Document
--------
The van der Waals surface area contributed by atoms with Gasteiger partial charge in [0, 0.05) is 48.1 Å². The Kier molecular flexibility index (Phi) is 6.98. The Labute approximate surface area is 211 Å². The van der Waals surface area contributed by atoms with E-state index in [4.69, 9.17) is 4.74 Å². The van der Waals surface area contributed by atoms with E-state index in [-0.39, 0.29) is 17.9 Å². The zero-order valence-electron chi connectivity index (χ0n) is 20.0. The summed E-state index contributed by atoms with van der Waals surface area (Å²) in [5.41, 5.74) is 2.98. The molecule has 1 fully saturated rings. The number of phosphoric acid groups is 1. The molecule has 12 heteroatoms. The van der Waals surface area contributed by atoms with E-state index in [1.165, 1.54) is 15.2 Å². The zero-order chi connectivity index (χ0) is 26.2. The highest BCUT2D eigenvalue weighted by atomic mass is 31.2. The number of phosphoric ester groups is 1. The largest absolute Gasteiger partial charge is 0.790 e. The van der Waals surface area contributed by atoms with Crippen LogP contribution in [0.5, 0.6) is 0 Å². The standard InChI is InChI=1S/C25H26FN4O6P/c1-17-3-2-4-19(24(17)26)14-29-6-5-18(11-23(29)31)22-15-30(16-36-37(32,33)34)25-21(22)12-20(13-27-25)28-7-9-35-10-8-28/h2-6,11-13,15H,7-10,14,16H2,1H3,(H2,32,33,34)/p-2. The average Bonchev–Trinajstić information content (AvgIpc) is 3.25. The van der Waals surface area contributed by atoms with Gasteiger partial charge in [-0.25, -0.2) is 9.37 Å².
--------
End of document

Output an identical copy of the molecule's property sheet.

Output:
The van der Waals surface area contributed by atoms with Gasteiger partial charge in [0, 0.05) is 48.1 Å². The Kier molecular flexibility index (Phi) is 6.98. The Labute approximate surface area is 211 Å². The van der Waals surface area contributed by atoms with E-state index in [4.69, 9.17) is 4.74 Å². The van der Waals surface area contributed by atoms with E-state index in [-0.39, 0.29) is 17.9 Å². The zero-order valence-electron chi connectivity index (χ0n) is 20.0. The summed E-state index contributed by atoms with van der Waals surface area (Å²) in [5.41, 5.74) is 2.98. The molecule has 1 fully saturated rings. The number of phosphoric acid groups is 1. The molecule has 12 heteroatoms. The van der Waals surface area contributed by atoms with E-state index in [1.165, 1.54) is 15.2 Å². The zero-order chi connectivity index (χ0) is 26.2. The highest BCUT2D eigenvalue weighted by atomic mass is 31.2. The number of phosphoric ester groups is 1. The largest absolute Gasteiger partial charge is 0.790 e. The van der Waals surface area contributed by atoms with Crippen LogP contribution in [0.5, 0.6) is 0 Å². The standard InChI is InChI=1S/C25H26FN4O6P/c1-17-3-2-4-19(24(17)26)14-29-6-5-18(11-23(29)31)22-15-30(16-36-37(32,33)34)25-21(22)12-20(13-27-25)28-7-9-35-10-8-28/h2-6,11-13,15H,7-10,14,16H2,1H3,(H2,32,33,34)/p-2. The average Bonchev–Trinajstić information content (AvgIpc) is 3.25. The van der Waals surface area contributed by atoms with Gasteiger partial charge in [-0.25, -0.2) is 9.37 Å².